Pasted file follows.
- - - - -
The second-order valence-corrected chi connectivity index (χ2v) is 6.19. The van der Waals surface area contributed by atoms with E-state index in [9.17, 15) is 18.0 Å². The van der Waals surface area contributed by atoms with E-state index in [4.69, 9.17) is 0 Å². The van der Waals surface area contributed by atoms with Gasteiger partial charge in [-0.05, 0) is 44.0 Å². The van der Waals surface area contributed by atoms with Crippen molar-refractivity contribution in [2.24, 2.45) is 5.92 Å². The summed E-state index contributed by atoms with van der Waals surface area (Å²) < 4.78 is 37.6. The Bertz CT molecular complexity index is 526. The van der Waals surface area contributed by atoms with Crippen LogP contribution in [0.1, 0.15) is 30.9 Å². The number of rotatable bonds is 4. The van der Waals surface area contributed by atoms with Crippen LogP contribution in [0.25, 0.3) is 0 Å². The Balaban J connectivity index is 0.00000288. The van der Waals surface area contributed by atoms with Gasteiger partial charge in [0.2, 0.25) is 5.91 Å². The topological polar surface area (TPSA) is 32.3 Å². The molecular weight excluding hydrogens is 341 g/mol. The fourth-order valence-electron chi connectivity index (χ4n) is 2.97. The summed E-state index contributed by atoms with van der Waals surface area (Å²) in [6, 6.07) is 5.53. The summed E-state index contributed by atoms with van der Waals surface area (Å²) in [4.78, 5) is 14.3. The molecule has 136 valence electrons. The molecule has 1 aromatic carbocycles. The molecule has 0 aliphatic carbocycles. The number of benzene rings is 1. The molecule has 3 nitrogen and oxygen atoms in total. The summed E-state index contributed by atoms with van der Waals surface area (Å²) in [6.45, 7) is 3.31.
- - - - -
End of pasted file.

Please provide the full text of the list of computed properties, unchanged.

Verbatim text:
The second-order valence-corrected chi connectivity index (χ2v) is 6.19. The van der Waals surface area contributed by atoms with E-state index in [9.17, 15) is 18.0 Å². The van der Waals surface area contributed by atoms with E-state index in [4.69, 9.17) is 0 Å². The van der Waals surface area contributed by atoms with Gasteiger partial charge in [-0.05, 0) is 44.0 Å². The van der Waals surface area contributed by atoms with Crippen molar-refractivity contribution in [2.24, 2.45) is 5.92 Å². The summed E-state index contributed by atoms with van der Waals surface area (Å²) < 4.78 is 37.6. The Bertz CT molecular complexity index is 526. The van der Waals surface area contributed by atoms with Crippen LogP contribution in [0.1, 0.15) is 30.9 Å². The number of rotatable bonds is 4. The van der Waals surface area contributed by atoms with Crippen LogP contribution in [0.25, 0.3) is 0 Å². The Balaban J connectivity index is 0.00000288. The van der Waals surface area contributed by atoms with Gasteiger partial charge in [0.2, 0.25) is 5.91 Å². The topological polar surface area (TPSA) is 32.3 Å². The molecular weight excluding hydrogens is 341 g/mol. The fourth-order valence-electron chi connectivity index (χ4n) is 2.97. The summed E-state index contributed by atoms with van der Waals surface area (Å²) in [6, 6.07) is 5.53. The summed E-state index contributed by atoms with van der Waals surface area (Å²) in [4.78, 5) is 14.3. The molecule has 136 valence electrons. The molecule has 1 aromatic carbocycles. The molecule has 0 aliphatic carbocycles. The number of benzene rings is 1. The molecule has 3 nitrogen and oxygen atoms in total. The summed E-state index contributed by atoms with van der Waals surface area (Å²) in [6.45, 7) is 3.31.